Configure, not code

Dave Linthicum had a great quote on his eBizQ blog:

Integration should be a configuration exercise, not a programming exercise, especially when considered in the context of a SOA.

While it may be true that some integration still needs to be programmed, we should be striving for configurable integration. As standards are adopted and incorporated into more and more systems, we can get there.

There’s a lot more to Dave’s statement, however. If you read between the lines, the message is that to really achieve the agility touted by the SOA pundits, the things that need to be touched when a business change occurs should be configured, not coded. Coding is a longer exercise than configuring, in most cases. In order to reach this goal, tools will need to continue to improve. At the same time, we can’t lose sight of the importance of testing. The promotion cycles associated with the deployment of a coded solution typically require extensive testing in order to enter an environment. In the case of a configuration change, that may not happen, but in the future, the impact could be catastrophic, as ZapThink analyst Jason Bloomberg called out in his ZapFlash, SOA Governance and the Butterfly Effect.

The point of all of this is that if you are an Enterprise Architect leading an adoption of SOA, you need to make sure that you’re making the appropriate things configurable, geared toward your operations staff, and using your developers for the most important things, developing business services.

6 Responses to “Configure, not code”

  • I´m just back from Gartner´s symposium in Barcelona. Talk about SOA was in many of the presentations. With some suggestions for SOA 2.0!

    A presentation from IBM – who were heavily pushing SOA – added more confusion to this debate. They were presenting a SOA benefit as being that an end user could re-configure the steps of a business process on the fly.
    I disagree.

    At play here we have:- Coding, Configuration but also Workflow.
    Yes SOA should bring the benefits of less coding and a move to more flexible config – but are we really suggesting that end users do config? What about the compliance and auditability issues?

    If a business process needs to alter, an authorised config person would surely make the change? If in a specific occurrence of a business process – say processing an order – there needs to be some flexibility then that should be an allowable over-ride to a workflow and yes an end-user could do that.

    When there is confusion over exactly what SOA is and is not – then it gets hard to convince businesses that they need to adopt it

  • Administrator:

    There is a definite link between SOA and BPM/Workflow. That being said, the ability for an end user to tweak the process on the fly is far more marketing than it is reality. One of the points I make that is applicable regardless of who makes the change is the need for testing, and also governance.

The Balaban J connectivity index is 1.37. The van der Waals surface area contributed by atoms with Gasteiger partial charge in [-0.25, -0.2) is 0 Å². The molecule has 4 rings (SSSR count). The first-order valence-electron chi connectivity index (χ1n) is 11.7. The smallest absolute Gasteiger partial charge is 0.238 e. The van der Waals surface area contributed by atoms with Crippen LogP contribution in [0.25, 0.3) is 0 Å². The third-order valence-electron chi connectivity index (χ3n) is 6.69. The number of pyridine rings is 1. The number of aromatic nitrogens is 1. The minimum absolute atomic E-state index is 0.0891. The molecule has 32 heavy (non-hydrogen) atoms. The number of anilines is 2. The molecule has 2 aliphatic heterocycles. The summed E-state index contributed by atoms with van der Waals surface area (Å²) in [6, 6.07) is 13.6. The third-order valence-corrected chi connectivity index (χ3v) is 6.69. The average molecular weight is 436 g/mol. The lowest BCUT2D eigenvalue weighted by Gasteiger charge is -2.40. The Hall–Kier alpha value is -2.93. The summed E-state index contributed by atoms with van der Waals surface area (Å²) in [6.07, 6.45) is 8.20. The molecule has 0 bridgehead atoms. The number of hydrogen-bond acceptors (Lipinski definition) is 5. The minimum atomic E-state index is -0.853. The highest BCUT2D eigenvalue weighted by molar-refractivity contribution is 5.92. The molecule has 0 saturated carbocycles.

As for what SOA is and isn’t, I’ve always been of the opinion that the approach to SOA and the goals you have in the short term and long term will vary widely by organization. I’ve never felt that BPM/Workflow and SOA were the same thing, however, I don’t see a way where an organization can be successful with BPM/Workflow without adopting the principles of SOA, as well. You can certainly adopt SOA without making any attempt to utilize BPM technologies. Business Process Analysis is needed for both.

  • I agree with you.
    It is just a shame some big players in the market are confusing the picture.
    If a business (rather than a technical) person comes away from an event thinking that SOA is all about an insurance clerk being able to tweak a business process on the fly – rather than a way to make their business systems more agile then that is a problem.

    If SOA delivers on its promises it will enable IT departments to be able to reconfigure and more quickly deliver business process changes needed due to major policy decisions from the board. However execs are unlikely to sign off the investments needed if they think its about call centre staff bypassing the rules.

  • Hi,
    I’m trying to get your RSS feed so I can link to posts and comments like these from your blog, but I’m getting an error. What gives?

  • Administrator:

    Hmm… I just checked the feed with feedvalidator and it came up ok. I’ve contacted you via email with the RSS URI, which is: Feel free to contact me if you still have problems.

  • This has long been my position–I see SOA Change Time as being classified into three buckets, Configure, Compose and Customize.

    Each bucket is 10x more expensive than the previous one–which suggests that agility, reuse and cost savings are the drivers behind configuration. Metadata configurational change is the key driver behind the business value at Sprint Nextel, a great SOA Case Study.

    There’s a ton of attention on Business Process and Composite Applications when in fact Configuration and metadata based change time is lower hanging fruit. Good job pointing this out.


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